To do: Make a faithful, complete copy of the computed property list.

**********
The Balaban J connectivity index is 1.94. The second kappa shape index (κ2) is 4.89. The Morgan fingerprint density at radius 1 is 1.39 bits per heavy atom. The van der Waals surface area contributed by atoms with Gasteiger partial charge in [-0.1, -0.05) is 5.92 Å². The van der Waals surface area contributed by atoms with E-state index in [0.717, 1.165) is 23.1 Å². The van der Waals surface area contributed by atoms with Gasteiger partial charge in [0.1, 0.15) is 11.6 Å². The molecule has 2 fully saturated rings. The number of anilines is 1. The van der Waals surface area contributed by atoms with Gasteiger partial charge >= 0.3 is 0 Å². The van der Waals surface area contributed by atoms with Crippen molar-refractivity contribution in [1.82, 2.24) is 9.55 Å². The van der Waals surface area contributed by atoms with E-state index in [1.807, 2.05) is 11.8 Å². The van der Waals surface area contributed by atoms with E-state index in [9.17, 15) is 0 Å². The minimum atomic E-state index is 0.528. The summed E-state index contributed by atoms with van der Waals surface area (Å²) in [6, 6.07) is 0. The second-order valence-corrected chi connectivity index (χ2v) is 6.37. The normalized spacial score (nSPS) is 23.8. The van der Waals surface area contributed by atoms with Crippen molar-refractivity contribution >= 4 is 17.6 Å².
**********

The Balaban J connectivity index is 1.94. The second kappa shape index (κ2) is 4.89. The Morgan fingerprint density at radius 1 is 1.39 bits per heavy atom. The van der Waals surface area contributed by atoms with Gasteiger partial charge in [-0.1, -0.05) is 5.92 Å². The van der Waals surface area contributed by atoms with E-state index in [0.717, 1.165) is 23.1 Å². The van der Waals surface area contributed by atoms with Gasteiger partial charge in [0.1, 0.15) is 11.6 Å². The molecule has 2 fully saturated rings. The number of anilines is 1. The van der Waals surface area contributed by atoms with Gasteiger partial charge >= 0.3 is 0 Å². The van der Waals surface area contributed by atoms with Crippen molar-refractivity contribution in [1.82, 2.24) is 9.55 Å². The van der Waals surface area contributed by atoms with E-state index in [1.807, 2.05) is 11.8 Å². The van der Waals surface area contributed by atoms with E-state index in [9.17, 15) is 0 Å². The minimum atomic E-state index is 0.528. The summed E-state index contributed by atoms with van der Waals surface area (Å²) in [6, 6.07) is 0. The second-order valence-corrected chi connectivity index (χ2v) is 6.37. The normalized spacial score (nSPS) is 23.8. The van der Waals surface area contributed by atoms with Crippen molar-refractivity contribution >= 4 is 17.6 Å².